Ultimately, the Court held that “communications from an individual city council member’s personal electronic devices do not qualify as ‘public records’ unless they:

(1)               Pertain to ‘public business’ and were
(2)               Prepared by; prepared for; used by; received by; possessed by or controlled by the ‘public body’.”

The Court found that communications pertaining to the transaction of public business that are sent or received during the time a city council meeting is in session are public records subject to FOIA.  As a result, all communications sent or received by the city’s council members during council meetings (or study sessions) were ordered turned over to the city’s FOIA officer for review and ultimate turn over to Wade.  To rule differently, the court found “would allow members of a public body, convened as a public body, to subvert the Open Meetings Act and FOIA Requirements simply by communicating about city business during a city council meeting on a personal electronic device.”

Based on the Court’s holding and language contained within the opinion, there are a few takeaways for municipal officials to consider:

  • Do Not Text (or E-mail) During Meetings: The Court held that all communications sent or received during a meeting regardless of the device (personal or publicly issued) are subject to FOIA.  Therefore, if you don’t want your messages subject to FOIA review, refrain from all forms of messaging during meetings.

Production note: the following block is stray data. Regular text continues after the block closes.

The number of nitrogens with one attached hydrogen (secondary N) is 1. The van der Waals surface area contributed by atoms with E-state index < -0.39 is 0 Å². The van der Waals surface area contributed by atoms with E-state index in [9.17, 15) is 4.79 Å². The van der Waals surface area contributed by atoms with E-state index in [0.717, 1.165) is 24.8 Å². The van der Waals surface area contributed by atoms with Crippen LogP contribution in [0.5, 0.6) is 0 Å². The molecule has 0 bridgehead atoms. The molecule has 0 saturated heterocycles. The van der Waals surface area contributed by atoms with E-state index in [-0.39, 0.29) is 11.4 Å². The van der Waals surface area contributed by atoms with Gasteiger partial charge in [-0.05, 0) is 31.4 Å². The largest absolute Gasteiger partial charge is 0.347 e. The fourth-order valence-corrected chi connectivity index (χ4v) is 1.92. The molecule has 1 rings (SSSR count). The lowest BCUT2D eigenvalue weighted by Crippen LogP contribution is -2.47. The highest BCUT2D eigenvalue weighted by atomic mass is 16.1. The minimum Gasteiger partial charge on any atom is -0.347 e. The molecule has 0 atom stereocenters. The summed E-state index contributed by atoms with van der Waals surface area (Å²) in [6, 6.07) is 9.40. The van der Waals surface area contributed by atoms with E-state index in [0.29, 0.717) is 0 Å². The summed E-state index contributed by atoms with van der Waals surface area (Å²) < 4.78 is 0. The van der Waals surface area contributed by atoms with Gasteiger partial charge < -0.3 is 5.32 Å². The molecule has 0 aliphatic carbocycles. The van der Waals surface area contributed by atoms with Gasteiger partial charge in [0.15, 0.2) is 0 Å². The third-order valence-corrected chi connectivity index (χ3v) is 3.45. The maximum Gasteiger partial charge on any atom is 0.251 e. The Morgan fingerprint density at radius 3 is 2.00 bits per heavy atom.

• Use Caution When Using Publicly Issued Devices: The holding also found all communications, regardless of time and place, sent to or received by publicly issued devices are subject to FOIA.  For example, a message received by a council member on a personal phone regarding public business at home would not be subject to FOIA.  However, if all the facts were the same, but the message was received on a city-issued phone, the message would be subject to FOIA. Therefore, any city official causing a publicly issued device for communication purposes needs to be mindful that they are intended for municipal business.  No city official wants any embarrassing information leaked from a FOIA request.
  • Do Not Make an “Electronic Quorum”: On multiple occasions, the opinion notes that where a message initially may not be subject to FOIA (i.e., personal device, not during a meeting), that same message can become subject to FOIA (and potentially result in a violation of the Open Meetings Act) if it is forwarded to enough council members to create a quorum for that specific body, even if all the devices are personal.

Timothy J. Clifton

Author: Timothy J. Clifton